The Security Dilemma, Nagorno Karabakh conflict and the Ceasefire of 1994

It was the 5th of May, 1994 when the representatives of Armenia, Azerbaijan and Nagorno Karabakh signed the Bishkek ceasefire. The Nagorno Karabakh conflict erupted in the 1980s, in times of the fall of the USSR. Armenia and Azerbaijan gained independence in 1991 with the fall of the Soviet Union.

The security dilemma that is applied on state level and then on ethnic level in case of a breakup of an empire can be observed with the example of the 1980s when Armenians and Azerbaijanis assessed their past and mobilized into an offense and defense division. Since the groups did not come to an agreement over the two international rules of self-determination and territorial integrity, the situation led to a war.

The war ended with the Bishkek Ceasefire, however final agreement was not achieved. Since then the leaders of the states have built their own ideologies. The elites of Armenia and Azerbaijan got involved in negotiation processes, cost and benefit calculations, ideological internal interactions. The Governments of the two countries gradually transformed the Nagorno Karabakh conflict into a tool for staying on power, mobilizing people over nationalist sentiments instead of solving the conflict or solving the internal problems of their own countries.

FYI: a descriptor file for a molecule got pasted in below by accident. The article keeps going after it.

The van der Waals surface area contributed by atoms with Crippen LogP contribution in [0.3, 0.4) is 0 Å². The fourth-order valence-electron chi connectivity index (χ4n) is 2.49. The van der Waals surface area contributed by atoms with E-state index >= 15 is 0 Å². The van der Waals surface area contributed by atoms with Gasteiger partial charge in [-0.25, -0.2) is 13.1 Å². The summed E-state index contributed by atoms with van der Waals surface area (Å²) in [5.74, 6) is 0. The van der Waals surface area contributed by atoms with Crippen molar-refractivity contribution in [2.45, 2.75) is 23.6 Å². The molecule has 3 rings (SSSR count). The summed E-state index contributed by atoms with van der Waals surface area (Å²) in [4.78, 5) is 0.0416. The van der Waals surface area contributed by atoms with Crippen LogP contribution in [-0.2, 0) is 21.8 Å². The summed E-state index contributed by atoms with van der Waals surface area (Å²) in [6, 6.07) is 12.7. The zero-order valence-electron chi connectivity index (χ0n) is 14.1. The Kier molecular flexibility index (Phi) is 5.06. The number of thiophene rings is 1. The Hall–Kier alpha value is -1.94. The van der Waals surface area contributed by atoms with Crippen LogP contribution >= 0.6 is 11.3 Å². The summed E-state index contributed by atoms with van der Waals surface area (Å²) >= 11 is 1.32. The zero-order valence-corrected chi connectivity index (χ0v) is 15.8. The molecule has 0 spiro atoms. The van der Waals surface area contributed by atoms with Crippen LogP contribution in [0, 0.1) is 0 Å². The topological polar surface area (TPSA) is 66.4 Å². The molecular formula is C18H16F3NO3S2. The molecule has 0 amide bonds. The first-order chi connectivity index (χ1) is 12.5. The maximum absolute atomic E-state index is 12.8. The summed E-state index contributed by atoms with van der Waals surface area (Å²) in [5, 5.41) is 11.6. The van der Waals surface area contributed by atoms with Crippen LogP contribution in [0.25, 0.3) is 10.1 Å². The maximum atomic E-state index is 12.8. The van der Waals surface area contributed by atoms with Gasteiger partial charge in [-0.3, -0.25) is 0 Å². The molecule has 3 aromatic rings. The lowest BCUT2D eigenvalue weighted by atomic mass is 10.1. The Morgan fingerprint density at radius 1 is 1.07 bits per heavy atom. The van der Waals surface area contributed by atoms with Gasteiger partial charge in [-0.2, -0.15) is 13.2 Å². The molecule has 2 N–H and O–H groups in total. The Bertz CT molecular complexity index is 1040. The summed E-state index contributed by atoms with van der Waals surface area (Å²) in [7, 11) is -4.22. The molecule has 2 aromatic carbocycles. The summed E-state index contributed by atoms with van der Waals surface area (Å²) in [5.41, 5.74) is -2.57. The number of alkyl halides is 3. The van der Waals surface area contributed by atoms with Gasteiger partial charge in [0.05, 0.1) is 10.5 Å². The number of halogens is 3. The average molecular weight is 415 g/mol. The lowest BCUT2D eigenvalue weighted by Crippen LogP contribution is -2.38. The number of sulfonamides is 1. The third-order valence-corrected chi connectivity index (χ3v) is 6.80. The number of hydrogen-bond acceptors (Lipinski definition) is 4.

Internal Instability and Upheavals in the Ideology on the Nagorno Karabakh Conflict

Since the independence of Armenia, the country faces various economic and political problems. As governments of Armenia continue to rig elections and reject reforms, civil and political protests occur frequently. For diverting public attention from the internal problems the ruling and opposition leaders gradually escalated their position regarding the Nagorno Karabakh conflict.

The first heightening in the ideology on the Nagorno Karabakh conflict started in the 1990s. In 1996 president Levon Ter-Petrosyan and the ruling Armenian National Movement Party became extremely unpopular due to the economic crisis, social hardship and high level of corruption. L. Ter-Petrosyan had to falsify the elections of 1996 in order to be reelected. Parliament of Armenia was attacked by the opposition leader but was suppressed by the army of Armenia.